Check out this fun-guy. Photo by Andrew Parkinson.
Working for a nature conservation charity has its perks, particularly the chance to learn about our natural environment from experts sitting just a few desks away. At lunchtime the other day, I attended a Fungi Forum presented by Chris Knowles, a trainee ecologist with RSPB Scotland. Chris specialises in fungi and has written a number of blogs over the course of the summer and it’s always interesting to discover more about the world of fungi and the many interesting varieties found on our reserves.
What surprised me most is just how ubiquitous fungi are in our daily lives- yet we never lay eyes on the vast majority. Most fungi exist as hyphae (collectively mycelium) in the soil under our feet. The mushrooms, moulds and other visible forms are called 'fruit' and represent just a fraction of the fungi out there. Mycologists estimate there are around 1.5 million types of fungi on the planet but have only recorded about 100,000 so far...there's a long way to go!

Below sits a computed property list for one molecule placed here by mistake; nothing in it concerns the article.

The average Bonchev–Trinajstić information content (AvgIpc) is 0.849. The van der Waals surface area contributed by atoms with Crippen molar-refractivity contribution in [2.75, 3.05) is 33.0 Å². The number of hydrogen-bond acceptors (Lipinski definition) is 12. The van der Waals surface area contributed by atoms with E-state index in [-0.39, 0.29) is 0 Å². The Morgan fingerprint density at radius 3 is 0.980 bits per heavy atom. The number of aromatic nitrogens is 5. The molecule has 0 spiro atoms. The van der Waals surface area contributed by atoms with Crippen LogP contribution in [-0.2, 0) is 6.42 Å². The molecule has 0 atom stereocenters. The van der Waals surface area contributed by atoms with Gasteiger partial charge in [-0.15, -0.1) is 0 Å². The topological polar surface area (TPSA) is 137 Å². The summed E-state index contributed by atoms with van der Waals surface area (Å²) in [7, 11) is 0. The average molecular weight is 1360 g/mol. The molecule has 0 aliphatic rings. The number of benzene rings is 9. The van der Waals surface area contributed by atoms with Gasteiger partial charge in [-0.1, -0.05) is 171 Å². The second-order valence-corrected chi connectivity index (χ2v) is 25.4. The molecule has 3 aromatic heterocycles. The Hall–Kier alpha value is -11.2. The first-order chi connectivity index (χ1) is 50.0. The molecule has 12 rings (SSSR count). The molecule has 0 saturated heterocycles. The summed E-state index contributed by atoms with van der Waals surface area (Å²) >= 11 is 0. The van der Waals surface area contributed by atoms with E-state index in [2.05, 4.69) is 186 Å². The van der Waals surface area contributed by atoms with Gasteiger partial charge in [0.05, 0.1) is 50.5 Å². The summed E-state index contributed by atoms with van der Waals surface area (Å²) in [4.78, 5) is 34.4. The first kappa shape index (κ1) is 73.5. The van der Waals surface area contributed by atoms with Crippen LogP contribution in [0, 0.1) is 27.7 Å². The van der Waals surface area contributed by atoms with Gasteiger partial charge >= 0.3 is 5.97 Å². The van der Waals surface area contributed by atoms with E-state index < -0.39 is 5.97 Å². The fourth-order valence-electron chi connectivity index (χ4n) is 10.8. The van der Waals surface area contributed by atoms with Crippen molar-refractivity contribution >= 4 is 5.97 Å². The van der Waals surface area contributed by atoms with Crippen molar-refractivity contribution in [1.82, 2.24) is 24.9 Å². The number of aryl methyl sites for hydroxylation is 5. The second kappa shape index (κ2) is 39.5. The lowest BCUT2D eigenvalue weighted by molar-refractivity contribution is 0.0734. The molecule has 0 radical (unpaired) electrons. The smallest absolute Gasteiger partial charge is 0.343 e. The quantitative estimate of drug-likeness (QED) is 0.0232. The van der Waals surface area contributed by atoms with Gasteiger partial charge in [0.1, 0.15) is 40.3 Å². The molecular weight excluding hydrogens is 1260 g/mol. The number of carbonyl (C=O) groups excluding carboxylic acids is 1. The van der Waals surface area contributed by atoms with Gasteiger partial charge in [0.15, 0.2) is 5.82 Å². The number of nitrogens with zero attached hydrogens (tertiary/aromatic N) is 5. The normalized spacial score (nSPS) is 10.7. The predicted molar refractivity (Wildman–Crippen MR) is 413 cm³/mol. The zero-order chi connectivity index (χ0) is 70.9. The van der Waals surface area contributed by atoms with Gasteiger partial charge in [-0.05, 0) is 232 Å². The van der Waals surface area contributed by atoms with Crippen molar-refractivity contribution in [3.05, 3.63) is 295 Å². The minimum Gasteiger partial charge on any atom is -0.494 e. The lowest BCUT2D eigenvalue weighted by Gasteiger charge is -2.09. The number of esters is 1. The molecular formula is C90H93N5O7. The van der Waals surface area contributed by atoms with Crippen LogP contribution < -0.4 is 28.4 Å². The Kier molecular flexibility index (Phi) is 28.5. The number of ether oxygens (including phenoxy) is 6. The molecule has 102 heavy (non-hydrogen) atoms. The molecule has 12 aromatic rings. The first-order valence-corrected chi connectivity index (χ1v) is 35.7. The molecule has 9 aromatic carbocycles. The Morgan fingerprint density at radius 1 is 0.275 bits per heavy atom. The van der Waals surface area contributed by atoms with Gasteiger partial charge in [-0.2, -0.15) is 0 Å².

They provide us with life-saving medicine (penicillin), a food source (mushrooms, yeast for bread, mould for blue cheese), and a much needed service, rotting away billions of tonnes of plant material. Of course, not all are so helpful (athlete’s foot springs to mind) but lots provide us with a useful service.
Chicken of the woods, one of the more conspicuous (and delicious) varieties of fungi. Photo by Niall Benvie.
Get to know this unique kingdom by taking the fungi fact quiz below. Answers are presented at the bottom of the page. I’d love to know how you get on, leave a comment below or tell us on Twitter @RSPBScotland.
Fungi come in all shapes, sizes and colours. Crimson waxcap by David Osborn.
Happy to hear you enjoyed the blog. We will work on more fungi related blogs and keep you posted.
Really interesting. More blogs on fungi please!